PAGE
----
Keith Hutson has written for Coronation Street and for several well-known comedians. His plays have been performed at venues including The Royal Exchange, Manchester. Since beginning to submit his poetry five years ago, Keith has had over 150 poems published in journals. He has also had competition successes including being longlisted twice for the National Poetry Competition, shortlisted for the Wordsworth Trust Prize, and a winner in the Poetry Business Yorkshire Prize.

Keith tours extensively with Carol Ann Duffy, recently the Edinburgh Book Festival, Durham Festival and the Queen Elizabeth Hall, South Bank.

Keith’s debut pamphlet, Routines, was published in 2016 by Poetry Salzburg (where Keith is now on the Editorial Board) followed by a smith doorstop pamphlet, Troupers (2018) which was selected by Carol Ann as a Laureate’s Choice. His debut full collection, Baldwin’s Catholic Geese, was published by Bloodaxe in February 2019.

He delivers poetry and performance workshops for the Andrew Lloyd Webber Foundation and for the Square Chapel Arts Centre Halifax.

These poems illuminate something timeless about the human spirit. Keith Hutson is a wonderful talent – his technically accomplished and hardworking poems arrive all of a piece, centre stage. Carol Ann Duffy on Baldwin’s Catholic Geese.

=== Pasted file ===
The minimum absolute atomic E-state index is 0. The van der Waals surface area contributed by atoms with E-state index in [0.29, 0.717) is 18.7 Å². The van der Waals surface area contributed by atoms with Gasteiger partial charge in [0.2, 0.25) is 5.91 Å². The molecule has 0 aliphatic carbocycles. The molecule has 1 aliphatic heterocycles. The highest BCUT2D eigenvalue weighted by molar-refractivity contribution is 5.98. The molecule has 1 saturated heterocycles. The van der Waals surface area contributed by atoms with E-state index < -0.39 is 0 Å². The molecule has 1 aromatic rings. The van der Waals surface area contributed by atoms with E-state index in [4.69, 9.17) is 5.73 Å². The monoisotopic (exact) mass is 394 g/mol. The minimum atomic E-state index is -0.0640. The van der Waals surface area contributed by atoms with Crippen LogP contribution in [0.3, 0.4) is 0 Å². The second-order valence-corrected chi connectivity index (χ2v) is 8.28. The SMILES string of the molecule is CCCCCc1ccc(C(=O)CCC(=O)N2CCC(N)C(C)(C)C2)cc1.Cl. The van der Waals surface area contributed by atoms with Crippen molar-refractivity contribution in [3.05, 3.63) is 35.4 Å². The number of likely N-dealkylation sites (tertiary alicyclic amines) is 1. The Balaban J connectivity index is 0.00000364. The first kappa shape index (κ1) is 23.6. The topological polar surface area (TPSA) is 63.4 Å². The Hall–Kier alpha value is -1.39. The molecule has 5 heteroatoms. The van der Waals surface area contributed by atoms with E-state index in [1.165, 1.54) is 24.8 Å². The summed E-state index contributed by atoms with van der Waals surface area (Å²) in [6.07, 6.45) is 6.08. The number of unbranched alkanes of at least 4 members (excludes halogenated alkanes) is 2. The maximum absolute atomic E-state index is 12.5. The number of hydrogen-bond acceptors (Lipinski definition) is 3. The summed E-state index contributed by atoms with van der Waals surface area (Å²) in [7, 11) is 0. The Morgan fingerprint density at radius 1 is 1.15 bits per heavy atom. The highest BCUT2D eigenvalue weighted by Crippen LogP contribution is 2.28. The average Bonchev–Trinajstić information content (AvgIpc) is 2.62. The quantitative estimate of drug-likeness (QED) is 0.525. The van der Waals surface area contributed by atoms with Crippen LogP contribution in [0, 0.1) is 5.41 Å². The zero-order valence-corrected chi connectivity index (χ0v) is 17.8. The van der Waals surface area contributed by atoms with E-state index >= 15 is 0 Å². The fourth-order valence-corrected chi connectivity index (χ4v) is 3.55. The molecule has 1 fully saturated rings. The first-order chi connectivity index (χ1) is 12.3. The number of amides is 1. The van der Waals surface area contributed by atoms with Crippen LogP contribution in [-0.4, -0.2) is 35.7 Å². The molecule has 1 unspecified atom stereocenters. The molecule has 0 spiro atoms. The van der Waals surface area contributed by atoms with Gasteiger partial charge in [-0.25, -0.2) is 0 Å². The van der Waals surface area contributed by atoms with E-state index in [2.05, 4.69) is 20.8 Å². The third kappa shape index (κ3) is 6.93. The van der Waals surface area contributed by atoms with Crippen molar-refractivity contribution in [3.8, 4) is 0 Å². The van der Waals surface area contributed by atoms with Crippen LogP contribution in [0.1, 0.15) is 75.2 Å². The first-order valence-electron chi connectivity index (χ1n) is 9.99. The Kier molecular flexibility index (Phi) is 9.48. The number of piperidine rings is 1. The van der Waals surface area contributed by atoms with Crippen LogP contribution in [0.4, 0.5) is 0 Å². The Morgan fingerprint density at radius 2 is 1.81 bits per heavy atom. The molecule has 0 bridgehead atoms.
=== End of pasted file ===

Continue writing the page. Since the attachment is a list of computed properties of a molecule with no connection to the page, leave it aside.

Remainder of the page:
What’s on in York: Living with Railways – a talk by David Thomas

Bishopthorpe Library

October 21st @ 7:30 pm – 8:30 pm


An illustrated talk about the lives of two generations of railway workers in York.

David Thomas was born into a second generation York railway family and his talk is about the lives, legends and some of the locomotives worked on by his father and grandfather. His talk also covers the impact of railway life on him during the 1940s and 50s and is illustrated by accompanying photographs.

Booking is in person at Bishopthorpe Library

Petticoat Government – the story of the York Home for Nurses

Dringhouses Library

October 21st @ 7:00 pm – 8:00 pm


Join author Rosemary Cook for an introduction to her book ‘Petticoat Government’, which tells the remarkable story of York’s unique nursing history.

Rosemary Cook, former Director of the Queen’s Nursing Institute, talks about her new book ‘Petticoat Government’, based on original local research. The York Home for Nurses was run by Anglican religious sisters, funded by local people, and governed by a council of famous York names. Dealing with epidemics and floods as well as medicine and surgery, the Home eventually became the Purey Cust Nursing Home.